Social Businesses: How To Share Your Profits

When most people think of a business, they imagine lots of workers making a boss rich. In many instances, that is how companies work. However, there are other types of organizations that adopt a cooperative approach. That means the people working within these enterprises benefit when the firm performs well. There is always someone at the top, but they don’t take the lion’s share of the profits. Instead, the workforces vote on everything and people make the decisions together. If you’re part of a co-op at the moment, you’re probably wondering about the best ways to share your profits. Well, luckily for you, there are some excellent suggestions on this page.

 

  • Reinvest the money into the business

If you’re just starting out as a co-op, it’s probably sensible to reinvest your profits back into the company. That would give you a larger budget for this year, and it should help you to expand. You can pay for extra marketing services and take the operation to the next level. Maybe you need to rent new premises or something similar? Perhaps that staff break room could do with some renovations? All the final decisions are down to you and your associates. So, just arrange a meeting and sit down to discuss your ideas. At the end of the day, your co-op business is a democracy. That means you always have to put any changes to the vote.

 

  • Increase wages for workers

Presuming you don’t need to invest in the business, you should consider increasing the salaries paid to employees. If you made over $100,000 extra last year, you might manage to boost hourly rates for everyone. That is the whole point of working in a co-op company. Every single person benefits when the operation succeeds. Of course, you should never become greedy or hand out money you might need in the future. So, think long and hard before increasing wages. Work out how much you can afford to give without making the firm unsustainable. Remember, if the company underperforms next year, you might have to reduce salaries. It works both ways.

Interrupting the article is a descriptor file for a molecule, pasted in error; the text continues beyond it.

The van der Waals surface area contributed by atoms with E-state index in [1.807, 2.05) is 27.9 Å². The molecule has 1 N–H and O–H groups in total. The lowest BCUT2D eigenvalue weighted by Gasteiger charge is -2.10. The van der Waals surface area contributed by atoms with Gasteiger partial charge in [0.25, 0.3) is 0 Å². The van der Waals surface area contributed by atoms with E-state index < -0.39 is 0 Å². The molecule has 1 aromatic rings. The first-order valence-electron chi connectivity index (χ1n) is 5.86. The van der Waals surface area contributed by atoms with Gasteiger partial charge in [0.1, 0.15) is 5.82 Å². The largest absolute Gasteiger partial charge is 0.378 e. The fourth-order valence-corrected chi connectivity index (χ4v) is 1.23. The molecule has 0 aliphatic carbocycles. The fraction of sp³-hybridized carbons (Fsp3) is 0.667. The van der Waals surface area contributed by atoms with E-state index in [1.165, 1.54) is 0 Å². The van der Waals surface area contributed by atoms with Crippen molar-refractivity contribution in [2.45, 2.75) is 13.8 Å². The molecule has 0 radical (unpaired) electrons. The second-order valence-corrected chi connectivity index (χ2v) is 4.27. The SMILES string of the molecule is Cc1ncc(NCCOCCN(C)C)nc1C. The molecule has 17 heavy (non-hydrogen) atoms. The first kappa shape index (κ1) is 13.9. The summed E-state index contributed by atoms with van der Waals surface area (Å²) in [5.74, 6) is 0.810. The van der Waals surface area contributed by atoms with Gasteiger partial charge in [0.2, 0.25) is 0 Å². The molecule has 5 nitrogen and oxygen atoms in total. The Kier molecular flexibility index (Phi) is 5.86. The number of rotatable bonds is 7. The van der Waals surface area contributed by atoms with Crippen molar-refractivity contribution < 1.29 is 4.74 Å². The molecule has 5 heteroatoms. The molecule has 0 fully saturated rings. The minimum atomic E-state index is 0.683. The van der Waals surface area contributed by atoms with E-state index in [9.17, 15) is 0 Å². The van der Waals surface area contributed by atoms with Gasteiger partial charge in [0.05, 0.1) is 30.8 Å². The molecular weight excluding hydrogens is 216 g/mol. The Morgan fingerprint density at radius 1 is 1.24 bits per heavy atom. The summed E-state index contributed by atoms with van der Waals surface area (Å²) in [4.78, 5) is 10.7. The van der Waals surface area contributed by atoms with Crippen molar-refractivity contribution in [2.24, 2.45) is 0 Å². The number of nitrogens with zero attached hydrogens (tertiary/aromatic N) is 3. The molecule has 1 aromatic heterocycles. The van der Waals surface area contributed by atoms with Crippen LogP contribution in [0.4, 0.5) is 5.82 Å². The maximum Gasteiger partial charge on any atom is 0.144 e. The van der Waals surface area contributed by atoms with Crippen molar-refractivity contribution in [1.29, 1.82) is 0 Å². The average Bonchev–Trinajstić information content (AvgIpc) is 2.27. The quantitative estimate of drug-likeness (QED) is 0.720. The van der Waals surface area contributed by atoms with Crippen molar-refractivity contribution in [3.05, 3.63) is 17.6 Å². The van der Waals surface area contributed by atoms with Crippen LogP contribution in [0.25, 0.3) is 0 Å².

• Provide funding for further education

Don’t make the mistake of hiring experienced professionals when you could promote people already working for the company. That is the case even if you need a new accountant or something similar. Experts from Maryville University say that many co-ops fund higher education for their employees. That is something you aren’t going to encounter with most traditional companies on the market. The idea is that everyone should benefit from the success of the brand. Most individuals can’t afford to go to college and get qualifications. So, it’s only fair that the business should cover all or most of the costs.

You should now have a reasonable idea about the best ways to share your profits. At the end of the day, you just need to make sure everyone gets their equal percentage. Setting up schemes for further education is always a wise move. Also, most people won’t complain if you choose to increase wages. So, sit down with everyone else at the company and thrash it out. Present your ideas and discuss them until you all agree on the best path forward.

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About Dequiana Jackson

Dequiana Jackson, CEO of Inspired Marketing, Inc., is a small business marketing coach who shows women entrepreneurs how to use solid marketing strategies to turn their life’s passion into a profitable, service-based business. Dequiana is the author of Know Your Business: How to Attract Ideal Clients & Sell More and runs the award-winning blog, Entrepreneur-Resources.net.

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